search.noResults

search.searching

dataCollection.invalidEmail
note.createNoteMessage

search.noResults

search.searching

orderForm.title

orderForm.productCode
orderForm.description
orderForm.quantity
orderForm.itemPrice
orderForm.price
orderForm.totalPrice
orderForm.deliveryDetails.billingAddress
orderForm.deliveryDetails.deliveryAddress
orderForm.noItems
NEWS Update


Boeing to launch 737 Max upgrade


Boeing could have an upgrade for the software thought to be responsible for the recent deadly crashes of two of its Boeing 737 Max 8 available by the end of March.


In the same week that Routes News went to press in mid-March, the aircraft manufacturer’s president, chairman and CEO Dennis Muilenburg said the company was working with the relevant authorities to identify the causes of the second crash of the new aircraft. The aircraft was fl ying for Ethiopian Airlines


from Addis Ababa to Nairobi on March 10 when it crashed shortly after take-off, killing all 157 people onboard.


The incident came just over fi ve months after a


Lion Air Boeing 737 Max 8 crashed into the sea on October 29 shortly after take-off, and killing all 189 passengers onboard. While the fi nal causes of the crash in Africa are yet


to be confi rmed, reports of events leading to the recent crash suggest some similarity to that in Indonesia, with pilots struggling against the aircraft’s new Manoeuvring Characteristics Augmentation System (MCAS) system. The feature was designed to assist pilots by detecting if the aircraft is close to stalling and automatically applies nose-down trim. Following the US Federal Aviation Administration’s


(FAA) decision to follow suit with the rest of the world and ban the aircraft from fl ying in the US, Boeing has said it will soon have an upgrade for the software, with rumours suggesting it would be available by the end of the month. Muilenburg said: “Soon we’ll release a software


update and related pilot training for the 737 Max that will address concerns discovered in the aftermath of the Lion Air Flight 610 accident.” Muilenburg added: “Based on facts from the


Lion Air Flight 610 accident and emerging data as it becomes available from the Ethiopian Airlines fl ight 302 accident, we’re taking actions to fully ensure the safety of the 737 Max. “Work is progressing thoroughly and rapidly to learn more about the Ethiopian Airlines accident


12 ISSUE 2 ROUTES NEWS 2019 routesonline.com


Boeing’s 737 Max aircraft have been grounded across the world following the Ethiopian Airlines crash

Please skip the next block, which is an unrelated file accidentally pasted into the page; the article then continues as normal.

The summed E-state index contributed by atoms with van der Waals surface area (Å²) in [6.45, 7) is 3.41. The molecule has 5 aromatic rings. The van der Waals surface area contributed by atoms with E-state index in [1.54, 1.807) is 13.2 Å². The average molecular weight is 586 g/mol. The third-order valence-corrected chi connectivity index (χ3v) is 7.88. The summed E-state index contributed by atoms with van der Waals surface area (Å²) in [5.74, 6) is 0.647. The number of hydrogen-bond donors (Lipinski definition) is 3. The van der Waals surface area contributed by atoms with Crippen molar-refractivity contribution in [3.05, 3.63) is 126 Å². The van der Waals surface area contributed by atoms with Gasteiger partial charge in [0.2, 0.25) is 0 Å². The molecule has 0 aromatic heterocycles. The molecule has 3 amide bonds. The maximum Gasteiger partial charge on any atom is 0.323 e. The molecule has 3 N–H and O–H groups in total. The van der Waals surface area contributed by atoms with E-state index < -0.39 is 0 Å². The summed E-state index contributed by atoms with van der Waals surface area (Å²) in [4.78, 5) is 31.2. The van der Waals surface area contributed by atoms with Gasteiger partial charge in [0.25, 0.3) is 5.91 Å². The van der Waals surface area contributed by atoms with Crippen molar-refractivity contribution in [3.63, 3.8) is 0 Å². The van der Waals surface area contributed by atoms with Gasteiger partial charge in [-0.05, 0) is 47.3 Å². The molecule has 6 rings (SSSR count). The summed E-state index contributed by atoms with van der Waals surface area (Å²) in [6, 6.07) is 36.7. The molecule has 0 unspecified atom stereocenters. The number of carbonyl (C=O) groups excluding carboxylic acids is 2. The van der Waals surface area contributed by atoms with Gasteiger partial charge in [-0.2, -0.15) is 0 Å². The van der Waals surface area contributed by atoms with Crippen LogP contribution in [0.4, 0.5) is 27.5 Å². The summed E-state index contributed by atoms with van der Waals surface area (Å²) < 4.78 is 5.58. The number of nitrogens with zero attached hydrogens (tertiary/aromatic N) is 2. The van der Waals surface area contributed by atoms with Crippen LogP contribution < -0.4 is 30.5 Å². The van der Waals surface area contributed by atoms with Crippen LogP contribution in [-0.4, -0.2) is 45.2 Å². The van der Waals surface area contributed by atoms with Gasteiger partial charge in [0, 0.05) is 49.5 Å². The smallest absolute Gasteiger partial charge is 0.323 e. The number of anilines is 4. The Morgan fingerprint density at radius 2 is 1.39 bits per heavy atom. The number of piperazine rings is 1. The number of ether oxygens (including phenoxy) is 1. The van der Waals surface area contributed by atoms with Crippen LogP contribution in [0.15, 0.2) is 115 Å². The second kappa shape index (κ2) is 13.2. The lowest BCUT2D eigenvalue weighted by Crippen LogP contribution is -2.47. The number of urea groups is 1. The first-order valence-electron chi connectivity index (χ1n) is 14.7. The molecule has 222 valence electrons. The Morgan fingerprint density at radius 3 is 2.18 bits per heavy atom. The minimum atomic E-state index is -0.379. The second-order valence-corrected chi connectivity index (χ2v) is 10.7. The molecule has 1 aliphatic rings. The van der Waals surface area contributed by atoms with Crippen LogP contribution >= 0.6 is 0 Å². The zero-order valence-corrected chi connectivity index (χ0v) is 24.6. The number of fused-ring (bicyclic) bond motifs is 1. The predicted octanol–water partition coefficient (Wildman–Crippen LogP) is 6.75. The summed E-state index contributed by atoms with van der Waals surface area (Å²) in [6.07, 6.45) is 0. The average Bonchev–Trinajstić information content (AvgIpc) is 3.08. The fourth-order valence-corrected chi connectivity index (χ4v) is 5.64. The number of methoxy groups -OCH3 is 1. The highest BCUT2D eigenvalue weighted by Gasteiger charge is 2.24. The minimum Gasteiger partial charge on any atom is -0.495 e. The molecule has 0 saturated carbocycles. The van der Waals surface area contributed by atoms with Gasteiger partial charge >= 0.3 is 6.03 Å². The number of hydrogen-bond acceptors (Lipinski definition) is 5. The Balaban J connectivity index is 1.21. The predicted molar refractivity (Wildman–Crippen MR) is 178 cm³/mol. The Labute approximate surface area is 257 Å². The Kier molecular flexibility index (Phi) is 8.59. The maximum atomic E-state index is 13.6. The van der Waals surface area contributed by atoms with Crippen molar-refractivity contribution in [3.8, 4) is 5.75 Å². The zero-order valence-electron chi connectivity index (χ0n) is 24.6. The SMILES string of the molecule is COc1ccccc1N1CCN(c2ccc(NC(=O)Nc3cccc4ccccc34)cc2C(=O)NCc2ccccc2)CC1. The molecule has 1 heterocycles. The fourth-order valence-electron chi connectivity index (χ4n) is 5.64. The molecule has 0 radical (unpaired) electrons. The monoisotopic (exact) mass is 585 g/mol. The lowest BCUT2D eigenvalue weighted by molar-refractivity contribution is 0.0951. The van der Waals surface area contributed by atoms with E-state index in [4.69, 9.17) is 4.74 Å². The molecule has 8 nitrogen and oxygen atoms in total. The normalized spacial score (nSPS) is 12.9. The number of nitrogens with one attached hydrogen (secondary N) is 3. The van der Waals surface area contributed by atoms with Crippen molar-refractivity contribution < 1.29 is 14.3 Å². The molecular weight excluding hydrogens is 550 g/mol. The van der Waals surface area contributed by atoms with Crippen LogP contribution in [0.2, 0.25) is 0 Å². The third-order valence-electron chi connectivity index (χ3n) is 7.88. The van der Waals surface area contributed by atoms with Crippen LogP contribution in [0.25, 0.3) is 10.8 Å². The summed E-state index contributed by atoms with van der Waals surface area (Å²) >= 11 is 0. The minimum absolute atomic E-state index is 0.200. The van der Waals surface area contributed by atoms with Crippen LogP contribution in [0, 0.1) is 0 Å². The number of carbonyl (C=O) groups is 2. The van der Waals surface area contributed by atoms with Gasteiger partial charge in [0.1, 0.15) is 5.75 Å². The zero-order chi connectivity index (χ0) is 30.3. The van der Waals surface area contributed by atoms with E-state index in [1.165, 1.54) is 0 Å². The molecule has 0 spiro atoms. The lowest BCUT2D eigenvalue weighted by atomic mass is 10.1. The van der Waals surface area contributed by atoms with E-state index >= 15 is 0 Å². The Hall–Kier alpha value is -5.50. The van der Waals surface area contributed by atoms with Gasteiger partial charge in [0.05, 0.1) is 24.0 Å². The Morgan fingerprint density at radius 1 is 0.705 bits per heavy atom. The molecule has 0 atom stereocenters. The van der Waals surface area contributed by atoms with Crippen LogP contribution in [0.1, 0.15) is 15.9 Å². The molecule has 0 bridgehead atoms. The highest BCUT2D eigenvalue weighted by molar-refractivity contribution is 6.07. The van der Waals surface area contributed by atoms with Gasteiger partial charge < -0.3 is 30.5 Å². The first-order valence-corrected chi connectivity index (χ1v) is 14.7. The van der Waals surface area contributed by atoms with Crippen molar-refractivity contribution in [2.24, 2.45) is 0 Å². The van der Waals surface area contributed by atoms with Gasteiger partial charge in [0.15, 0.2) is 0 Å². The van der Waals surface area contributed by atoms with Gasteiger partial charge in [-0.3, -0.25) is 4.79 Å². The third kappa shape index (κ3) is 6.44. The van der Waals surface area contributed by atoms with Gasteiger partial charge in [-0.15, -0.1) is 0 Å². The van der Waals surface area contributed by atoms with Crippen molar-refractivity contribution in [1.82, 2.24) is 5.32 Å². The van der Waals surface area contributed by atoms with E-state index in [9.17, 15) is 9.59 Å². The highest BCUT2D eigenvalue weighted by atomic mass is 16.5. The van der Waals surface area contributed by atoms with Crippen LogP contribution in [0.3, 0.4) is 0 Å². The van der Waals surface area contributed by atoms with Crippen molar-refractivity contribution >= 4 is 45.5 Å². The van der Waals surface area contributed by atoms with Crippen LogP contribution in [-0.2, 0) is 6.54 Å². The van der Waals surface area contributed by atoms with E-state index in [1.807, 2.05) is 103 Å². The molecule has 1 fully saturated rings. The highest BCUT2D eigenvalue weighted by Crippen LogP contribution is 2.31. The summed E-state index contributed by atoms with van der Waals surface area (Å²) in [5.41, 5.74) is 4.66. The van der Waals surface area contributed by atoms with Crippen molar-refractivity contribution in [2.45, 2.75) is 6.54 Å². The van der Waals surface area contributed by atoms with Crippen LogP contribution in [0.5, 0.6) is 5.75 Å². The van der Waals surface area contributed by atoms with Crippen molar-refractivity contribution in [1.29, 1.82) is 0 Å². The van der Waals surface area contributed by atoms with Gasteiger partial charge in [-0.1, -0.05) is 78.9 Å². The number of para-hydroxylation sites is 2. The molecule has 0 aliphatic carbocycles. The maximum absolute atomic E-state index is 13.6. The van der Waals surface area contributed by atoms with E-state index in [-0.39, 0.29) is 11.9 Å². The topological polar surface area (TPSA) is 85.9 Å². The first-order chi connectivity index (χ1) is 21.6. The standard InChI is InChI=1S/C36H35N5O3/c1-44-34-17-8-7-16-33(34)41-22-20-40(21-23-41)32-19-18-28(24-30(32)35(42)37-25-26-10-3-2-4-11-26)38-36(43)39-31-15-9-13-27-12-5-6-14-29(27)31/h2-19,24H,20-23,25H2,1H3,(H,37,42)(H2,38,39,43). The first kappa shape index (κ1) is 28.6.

and understand the information from the airplane’s cockpit voice and fl ight data recorders.” The announcement came fi ve days after the US banned the aircraft, which is produced in Renton, Washington, from taking to the skies in its airspace.


Announcing the ban on March 13, the FAA said: “The agency made this decision as a result of the data-gathering process and new evidence collected at the site and analysed today. This evidence, together with newly refi ned satellite data available to FAA this morning, led to this decision. “The grounding will remain in effect pending


further investigation, including examination of information from the aircraft’s fl ight data recorders and cockpit voice recorders.” The decision coincided with Boeing’s own announcement that day to support the grounding of the fl eet. A statement released that day added: “Boeing


continues to have full confi dence in the safety of the 737 Max. However, after consultation with the FAA, the US National Transportation Safety Board (NTSB) and aviation authorities, and its customers around the world, Boeing has determined – out of an abundance of caution and in order to reassure the fl ying public of the aircraft’s safety – to recommend to the FAA the temporary suspension of operations of the entire global fl eet of 371 737 Max aircraft.” The decision to ground the aircraft aligned the US with countries around the world, including the UK and Japan, which had already done so. China was the fi rst country to ban the aircraft, the day after the Africa crash. Even once the aircraft is allowed back in the skies, winning over consumer, and crew, confi dence may prove to be a tougher sale. However, with 371 Max aircraft already built and with orders for 4,600 more, which some airlines have already said they would honour pending the results of the latest investigation, reassuring the public of the safety of the aircraft is surely now key.


Page 1  |  Page 2  |  Page 3  |  Page 4  |  Page 5  |  Page 6  |  Page 7  |  Page 8  |  Page 9  |  Page 10  |  Page 11  |  Page 12  |  Page 13  |  Page 14  |  Page 15  |  Page 16  |  Page 17  |  Page 18  |  Page 19  |  Page 20  |  Page 21  |  Page 22  |  Page 23  |  Page 24  |  Page 25  |  Page 26  |  Page 27  |  Page 28  |  Page 29  |  Page 30  |  Page 31  |  Page 32  |  Page 33  |  Page 34  |  Page 35  |  Page 36  |  Page 37  |  Page 38  |  Page 39  |  Page 40  |  Page 41  |  Page 42  |  Page 43  |  Page 44  |  Page 45  |  Page 46  |  Page 47  |  Page 48  |  Page 49  |  Page 50  |  Page 51  |  Page 52  |  Page 53  |  Page 54  |  Page 55  |  Page 56  |  Page 57  |  Page 58  |  Page 59  |  Page 60  |  Page 61  |  Page 62  |  Page 63  |  Page 64  |  Page 65  |  Page 66  |  Page 67  |  Page 68  |  Page 69  |  Page 70  |  Page 71  |  Page 72  |  Page 73  |  Page 74  |  Page 75  |  Page 76  |  Page 77  |  Page 78  |  Page 79  |  Page 80  |  Page 81  |  Page 82  |  Page 83  |  Page 84  |  Page 85  |  Page 86  |  Page 87  |  Page 88  |  Page 89  |  Page 90  |  Page 91  |  Page 92  |  Page 93  |  Page 94  |  Page 95  |  Page 96  |  Page 97  |  Page 98  |  Page 99  |  Page 100  |  Page 101  |  Page 102  |  Page 103  |  Page 104  |  Page 105  |  Page 106  |  Page 107  |  Page 108  |  Page 109  |  Page 110  |  Page 111  |  Page 112